Anyone with a 401(k) or investments in the stock market, which is roughly half the people in the US, already figured out that 2013 was a banner year for stocks. What most people — even those invested in the market — don’t realize was just how good it really was.
As of the early part of December, the S&P 500 was up 26.8%, although a bit of price softness since then trimmed that slightly; 2013 is still going to go down as one of the best years in stock market history. So what does that mean for 2014? Is the recovery going to continue or are we destined to fall back to earth?
Wages Will Inch Higher In 2014
It will start to feel more like a recovery to more people in 2014, as wages for in-demand skills continue to creep higher. As you can see in the chart, the data are messy but the trend is undeniable; real wages are on the mend or at least keeping pace with inflation.
When wages increase, people will start spending, and that bodes well for stock prices in 2014, at least in some sectors. It’s particularly good news for the retail and consumer cyclical sectors.
Corporate Profits Will Stay Strong But Level Off
Corporate profits have risen steadily since 2009 and show no signs of flattening out, though that may change in 2014. It simply isn’t possible to continue profit expansion at the pace it’s been happening the last four years.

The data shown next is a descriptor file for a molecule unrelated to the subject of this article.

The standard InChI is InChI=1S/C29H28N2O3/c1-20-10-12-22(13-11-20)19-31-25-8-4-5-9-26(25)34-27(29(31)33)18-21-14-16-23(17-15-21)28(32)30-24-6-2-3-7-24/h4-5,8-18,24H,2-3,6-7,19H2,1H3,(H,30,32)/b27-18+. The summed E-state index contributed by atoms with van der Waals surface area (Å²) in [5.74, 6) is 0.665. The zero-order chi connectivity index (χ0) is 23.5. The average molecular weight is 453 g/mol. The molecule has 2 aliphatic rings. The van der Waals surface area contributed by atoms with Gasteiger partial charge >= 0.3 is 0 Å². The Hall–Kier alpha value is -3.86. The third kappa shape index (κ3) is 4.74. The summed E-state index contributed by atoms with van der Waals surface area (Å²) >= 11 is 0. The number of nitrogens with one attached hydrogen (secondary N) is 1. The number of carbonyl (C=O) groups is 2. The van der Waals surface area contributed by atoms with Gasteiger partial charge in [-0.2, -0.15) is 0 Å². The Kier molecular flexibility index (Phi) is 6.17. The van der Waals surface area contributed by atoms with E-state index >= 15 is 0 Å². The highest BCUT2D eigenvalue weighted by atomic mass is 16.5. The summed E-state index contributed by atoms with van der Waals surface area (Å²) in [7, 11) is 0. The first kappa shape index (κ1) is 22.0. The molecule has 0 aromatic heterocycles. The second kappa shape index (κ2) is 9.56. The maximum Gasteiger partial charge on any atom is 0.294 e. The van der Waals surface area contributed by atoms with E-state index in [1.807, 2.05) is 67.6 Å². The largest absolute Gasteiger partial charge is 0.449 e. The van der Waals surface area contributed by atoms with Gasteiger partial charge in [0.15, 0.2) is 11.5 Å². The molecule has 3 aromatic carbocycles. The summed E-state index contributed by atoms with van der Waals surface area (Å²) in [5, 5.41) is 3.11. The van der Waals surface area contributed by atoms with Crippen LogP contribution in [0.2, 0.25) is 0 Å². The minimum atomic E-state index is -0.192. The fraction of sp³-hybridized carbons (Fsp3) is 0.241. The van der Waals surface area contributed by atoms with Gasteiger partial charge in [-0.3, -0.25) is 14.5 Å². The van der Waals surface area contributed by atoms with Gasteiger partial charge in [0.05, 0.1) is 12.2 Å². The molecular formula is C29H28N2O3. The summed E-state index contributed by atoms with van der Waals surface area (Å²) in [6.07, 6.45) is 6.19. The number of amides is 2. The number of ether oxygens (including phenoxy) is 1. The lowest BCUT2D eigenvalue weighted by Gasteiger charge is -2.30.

We’re quickly reaching the point of diminishing returns, when sales start to suffer as employers find they can’t squeeze any more productivity out of workers, and are forced to boost hiring at higher prevailing market wages. The combination will trim the growth of corporate profits in 2014, but those are the kind of problems we can be glad to have.
GDP Growth Will Turn Frothy
The Q3 GDP numbers were adjusted to a staggering 4.1% rate of growth by the Commerce Department, making it one of the best quarters since the pre-recession days of 2007. What it means is business was booming this summer.
Just like productivity and profits, don’t expect GDP to be able to continue the gains of the last four years. The current rate of growth is simply not sustainable and 2014 is the year we could see some flattening of the growth curve. Some retrenchment would actually be a healthy respite, and give businesses some time to catch up with plans to modernize and expand production capabilities.
Also keep in mind that part of those Q3 numbers was an expansion of business inventories, which can be a volatile factor dependent on demand.
What it all means is that we really need to see some cooling in 2014, otherwise we risk overshooting the recovery curve and setting ourselves up for a crash in 2015. Seriously, if 2014 only turns out to be half as good as 2013, there’s a lot to look forward to in the year ahead.
Happy New Year to us all.